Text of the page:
Mystery disease in Africa identified


Tests may have identified source of unknown disease in Africa, the United Nations World Health Organization (WHO) has said.

Preliminary tests indicate that a mystery disease in Zambia and South Africa that has killed three people in the past month is caused by a virus from the family that includes Lassa fever, the WHO announced earlier this week, as reports emerged that a fourth case of the illness has been confirmed.

Analysis is continuing at laboratories in South Africa and the United States to learn more about the virus, believed to be from the Arenaviridae family, according to a news update released by the UN agency.

According to the UN, investigations began after an office employee at a safari tour company in Zambia died on September 14 in a hospital in Johannesburg, South Africa, two days after undergoing a medical evacuation from Zambia.

A paramedic who cared for that patient was later admitted to hospital in Johannesburg and died on October 2, and a nurse who was also involved in the care of the first patient died on October 5.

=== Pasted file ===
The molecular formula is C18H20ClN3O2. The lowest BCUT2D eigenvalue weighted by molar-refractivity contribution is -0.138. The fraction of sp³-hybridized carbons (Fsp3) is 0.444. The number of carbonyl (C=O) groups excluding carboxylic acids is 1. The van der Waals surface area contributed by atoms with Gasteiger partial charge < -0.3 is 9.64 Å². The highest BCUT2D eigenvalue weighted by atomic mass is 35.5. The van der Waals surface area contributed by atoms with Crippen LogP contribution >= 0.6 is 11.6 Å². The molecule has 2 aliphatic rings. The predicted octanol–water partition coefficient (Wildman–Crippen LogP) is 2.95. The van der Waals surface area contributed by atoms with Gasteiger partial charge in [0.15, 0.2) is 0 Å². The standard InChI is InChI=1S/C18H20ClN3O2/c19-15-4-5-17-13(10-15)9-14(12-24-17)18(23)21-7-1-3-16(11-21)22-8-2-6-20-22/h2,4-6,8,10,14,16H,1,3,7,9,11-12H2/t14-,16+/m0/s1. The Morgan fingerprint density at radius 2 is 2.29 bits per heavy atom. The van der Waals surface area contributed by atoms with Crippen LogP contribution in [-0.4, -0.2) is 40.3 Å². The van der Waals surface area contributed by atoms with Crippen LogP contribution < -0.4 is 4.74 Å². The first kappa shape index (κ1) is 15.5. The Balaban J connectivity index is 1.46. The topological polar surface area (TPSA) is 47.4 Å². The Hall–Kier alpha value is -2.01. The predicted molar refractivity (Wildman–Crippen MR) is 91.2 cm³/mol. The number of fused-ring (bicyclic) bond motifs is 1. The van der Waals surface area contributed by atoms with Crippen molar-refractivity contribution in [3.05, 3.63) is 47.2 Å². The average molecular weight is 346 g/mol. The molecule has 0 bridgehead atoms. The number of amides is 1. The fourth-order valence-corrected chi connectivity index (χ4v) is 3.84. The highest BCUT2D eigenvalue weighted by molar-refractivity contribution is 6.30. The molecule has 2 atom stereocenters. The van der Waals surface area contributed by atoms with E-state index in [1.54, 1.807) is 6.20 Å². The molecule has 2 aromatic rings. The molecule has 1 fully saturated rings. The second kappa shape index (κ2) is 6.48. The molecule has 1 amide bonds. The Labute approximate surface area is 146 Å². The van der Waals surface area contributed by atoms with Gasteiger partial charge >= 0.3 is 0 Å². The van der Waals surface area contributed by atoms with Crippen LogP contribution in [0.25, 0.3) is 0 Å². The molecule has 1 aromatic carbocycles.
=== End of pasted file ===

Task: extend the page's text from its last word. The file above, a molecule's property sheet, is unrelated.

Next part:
The three patients experienced fever, headaches, diarrhea and myalgia that developed into rash and hepatic dysfunction, followed by rapid deterioration and death, the UN said citing WHO.

WHO said earlier in the week that a fourth case has now been confirmed, with a nurse who had close contact with one of the earlier cases becoming ill and being admitted to hospital in South Africa.

According to the UN, WHO is working with its partners in the Global Outbreak Alert and Response Network to help the health ministries in South Africa and Zambia investigate the outbreak, conduct laboratory diagnosis and become involved in case monitoring and the follow-up with anyone who may have been in contact with sufferers of the disease.

WHO said last Friday that there was no indication yet of any need to restrict travel to or from Zambia or South Africa and no special measures required for passengers arriving from these countries.

At least 121 known contacts of the fatal cases are being traced in South Africa and 23 in Zambia.

The Arenaviridae family contains a wide range of viruses, including that which causes Lassa fever, an acute viral hemorrhagic illness that occurs widely across West Africa. Humans become infected from contact with the urine or feces of rodents.